From my deductions, I felt it was one of the major reasons why the Osujis decided not to have another child as they already had three. A lot of stories to tell about this wonderful family – the Osujis. The story of their generosity towards us; how Mrs Osuji scolded mom whenever she beat us up in her presence; the intimacy between us and them, if it were to be a the story would be very interesting and fantastic altogether.

Others who I could also identify that day were, Dr Ifeanyi and his wife, Engineer Otti Odunze and above all, Uncle Ude who was my father’s elder and only brother.

Uncle Ude spoke loudest among all who were seated there that day. He spoke mainly in the Igbo language, and pidgin whenever he spoke to people who weren’t on a red cap. Something I felt was due to the notion among folks that the city people do not clearly understand vernacular and ought to be treated with respect.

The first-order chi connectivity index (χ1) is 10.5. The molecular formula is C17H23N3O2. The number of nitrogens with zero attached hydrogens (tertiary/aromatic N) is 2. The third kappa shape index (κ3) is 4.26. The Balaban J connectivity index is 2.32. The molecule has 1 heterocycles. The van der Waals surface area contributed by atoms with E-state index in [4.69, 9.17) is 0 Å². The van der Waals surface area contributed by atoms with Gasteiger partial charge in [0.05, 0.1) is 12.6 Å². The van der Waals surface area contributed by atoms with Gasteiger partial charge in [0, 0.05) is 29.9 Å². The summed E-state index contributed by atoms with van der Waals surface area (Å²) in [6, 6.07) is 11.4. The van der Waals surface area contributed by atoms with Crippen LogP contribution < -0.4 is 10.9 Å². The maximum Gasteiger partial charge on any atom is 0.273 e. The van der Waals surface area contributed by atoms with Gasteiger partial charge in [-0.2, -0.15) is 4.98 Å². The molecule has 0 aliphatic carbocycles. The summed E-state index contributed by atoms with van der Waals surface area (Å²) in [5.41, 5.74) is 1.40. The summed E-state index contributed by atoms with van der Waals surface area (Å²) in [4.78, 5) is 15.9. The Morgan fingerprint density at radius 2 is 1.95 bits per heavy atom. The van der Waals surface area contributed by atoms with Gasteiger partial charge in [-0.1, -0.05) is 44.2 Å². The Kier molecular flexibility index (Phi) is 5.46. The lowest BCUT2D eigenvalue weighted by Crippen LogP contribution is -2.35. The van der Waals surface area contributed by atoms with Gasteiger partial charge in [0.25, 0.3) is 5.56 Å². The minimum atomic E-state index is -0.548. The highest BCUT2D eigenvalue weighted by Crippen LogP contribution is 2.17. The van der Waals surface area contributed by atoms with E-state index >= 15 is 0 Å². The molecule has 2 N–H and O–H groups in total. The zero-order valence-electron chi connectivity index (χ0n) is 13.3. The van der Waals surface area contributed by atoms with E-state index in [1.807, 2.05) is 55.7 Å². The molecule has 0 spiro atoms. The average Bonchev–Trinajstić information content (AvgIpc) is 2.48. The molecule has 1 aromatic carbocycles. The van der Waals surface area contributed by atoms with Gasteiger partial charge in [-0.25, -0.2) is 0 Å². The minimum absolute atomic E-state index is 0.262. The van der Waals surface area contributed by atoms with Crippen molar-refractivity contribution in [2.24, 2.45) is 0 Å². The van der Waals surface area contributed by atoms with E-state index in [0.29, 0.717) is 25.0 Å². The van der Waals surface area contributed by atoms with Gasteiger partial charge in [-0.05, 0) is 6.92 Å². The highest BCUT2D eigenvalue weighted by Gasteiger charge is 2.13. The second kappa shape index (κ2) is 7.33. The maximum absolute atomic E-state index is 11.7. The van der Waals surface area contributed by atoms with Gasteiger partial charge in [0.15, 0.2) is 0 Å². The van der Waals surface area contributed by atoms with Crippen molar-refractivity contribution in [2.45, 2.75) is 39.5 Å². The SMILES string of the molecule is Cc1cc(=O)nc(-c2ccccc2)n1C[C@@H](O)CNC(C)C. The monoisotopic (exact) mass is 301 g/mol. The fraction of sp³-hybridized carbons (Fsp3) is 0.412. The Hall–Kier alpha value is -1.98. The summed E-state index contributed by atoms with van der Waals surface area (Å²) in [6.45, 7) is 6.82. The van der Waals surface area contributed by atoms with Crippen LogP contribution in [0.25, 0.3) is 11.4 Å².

Uncle Ude’s Igbo accent was so unclear that I barely grasped any of his sentences. To be sincere, I personally didn’t like him, mom didn’t like him either; if she were to be alive, she would oppose most of his statements.

Grandma usually complained about him and his insecurities. The only dad gave an ironic adjective about him whenever issues concerning him arose in the family. Nevertheless, dad was also wary of him, citing reasons to his invidious characters towards him. It had happened and there was nothing we could change about anything. The great elephant who was highly respected in his hometown had fallen. Omelora as his title read was no more.